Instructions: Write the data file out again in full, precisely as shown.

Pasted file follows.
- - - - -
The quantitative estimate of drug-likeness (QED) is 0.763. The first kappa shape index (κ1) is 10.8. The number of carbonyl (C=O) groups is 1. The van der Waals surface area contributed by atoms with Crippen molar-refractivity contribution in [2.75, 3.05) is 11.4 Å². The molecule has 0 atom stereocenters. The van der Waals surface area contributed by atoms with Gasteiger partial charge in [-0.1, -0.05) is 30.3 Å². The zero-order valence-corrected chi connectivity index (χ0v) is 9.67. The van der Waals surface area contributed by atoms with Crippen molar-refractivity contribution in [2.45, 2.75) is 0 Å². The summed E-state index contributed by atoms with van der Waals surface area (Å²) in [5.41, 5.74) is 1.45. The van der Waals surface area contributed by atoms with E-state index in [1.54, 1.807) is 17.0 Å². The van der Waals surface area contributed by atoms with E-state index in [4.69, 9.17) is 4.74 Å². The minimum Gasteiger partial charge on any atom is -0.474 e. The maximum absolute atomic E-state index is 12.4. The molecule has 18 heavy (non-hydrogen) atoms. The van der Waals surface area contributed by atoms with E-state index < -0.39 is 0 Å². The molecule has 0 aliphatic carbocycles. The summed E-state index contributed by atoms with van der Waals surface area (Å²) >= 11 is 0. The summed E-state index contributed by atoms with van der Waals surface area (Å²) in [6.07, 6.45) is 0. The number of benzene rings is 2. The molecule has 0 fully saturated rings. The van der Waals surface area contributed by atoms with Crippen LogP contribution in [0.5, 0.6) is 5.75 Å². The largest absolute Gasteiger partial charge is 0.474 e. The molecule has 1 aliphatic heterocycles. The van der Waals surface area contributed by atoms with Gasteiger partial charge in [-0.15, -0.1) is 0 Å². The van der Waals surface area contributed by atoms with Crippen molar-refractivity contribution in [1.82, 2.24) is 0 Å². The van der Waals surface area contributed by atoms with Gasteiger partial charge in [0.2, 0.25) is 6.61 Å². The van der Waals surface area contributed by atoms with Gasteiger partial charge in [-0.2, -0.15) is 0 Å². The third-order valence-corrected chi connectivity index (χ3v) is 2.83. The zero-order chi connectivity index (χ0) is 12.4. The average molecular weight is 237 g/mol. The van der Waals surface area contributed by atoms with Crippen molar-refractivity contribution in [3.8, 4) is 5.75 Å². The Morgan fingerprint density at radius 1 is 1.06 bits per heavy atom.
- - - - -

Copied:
The quantitative estimate of drug-likeness (QED) is 0.763. The first kappa shape index (κ1) is 10.8. The number of carbonyl (C=O) groups is 1. The van der Waals surface area contributed by atoms with Crippen molar-refractivity contribution in [2.75, 3.05) is 11.4 Å². The molecule has 0 atom stereocenters. The van der Waals surface area contributed by atoms with Gasteiger partial charge in [-0.1, -0.05) is 30.3 Å². The zero-order valence-corrected chi connectivity index (χ0v) is 9.67. The van der Waals surface area contributed by atoms with Crippen molar-refractivity contribution in [2.45, 2.75) is 0 Å². The summed E-state index contributed by atoms with van der Waals surface area (Å²) in [5.41, 5.74) is 1.45. The van der Waals surface area contributed by atoms with E-state index in [1.54, 1.807) is 17.0 Å². The van der Waals surface area contributed by atoms with E-state index in [4.69, 9.17) is 4.74 Å². The minimum Gasteiger partial charge on any atom is -0.474 e. The maximum absolute atomic E-state index is 12.4. The molecule has 18 heavy (non-hydrogen) atoms. The van der Waals surface area contributed by atoms with E-state index < -0.39 is 0 Å². The molecule has 0 aliphatic carbocycles. The summed E-state index contributed by atoms with van der Waals surface area (Å²) >= 11 is 0. The summed E-state index contributed by atoms with van der Waals surface area (Å²) in [6.07, 6.45) is 0. The number of benzene rings is 2. The molecule has 0 fully saturated rings. The van der Waals surface area contributed by atoms with Crippen LogP contribution in [0.5, 0.6) is 5.75 Å². The largest absolute Gasteiger partial charge is 0.474 e. The molecule has 1 aliphatic heterocycles. The van der Waals surface area contributed by atoms with Gasteiger partial charge in [-0.15, -0.1) is 0 Å². The van der Waals surface area contributed by atoms with Crippen molar-refractivity contribution in [1.82, 2.24) is 0 Å². The van der Waals surface area contributed by atoms with Gasteiger partial charge in [0.2, 0.25) is 6.61 Å². The van der Waals surface area contributed by atoms with Gasteiger partial charge in [-0.2, -0.15) is 0 Å². The third-order valence-corrected chi connectivity index (χ3v) is 2.83. The zero-order chi connectivity index (χ0) is 12.4. The average molecular weight is 237 g/mol. The van der Waals surface area contributed by atoms with Crippen molar-refractivity contribution in [3.8, 4) is 5.75 Å². The Morgan fingerprint density at radius 1 is 1.06 bits per heavy atom.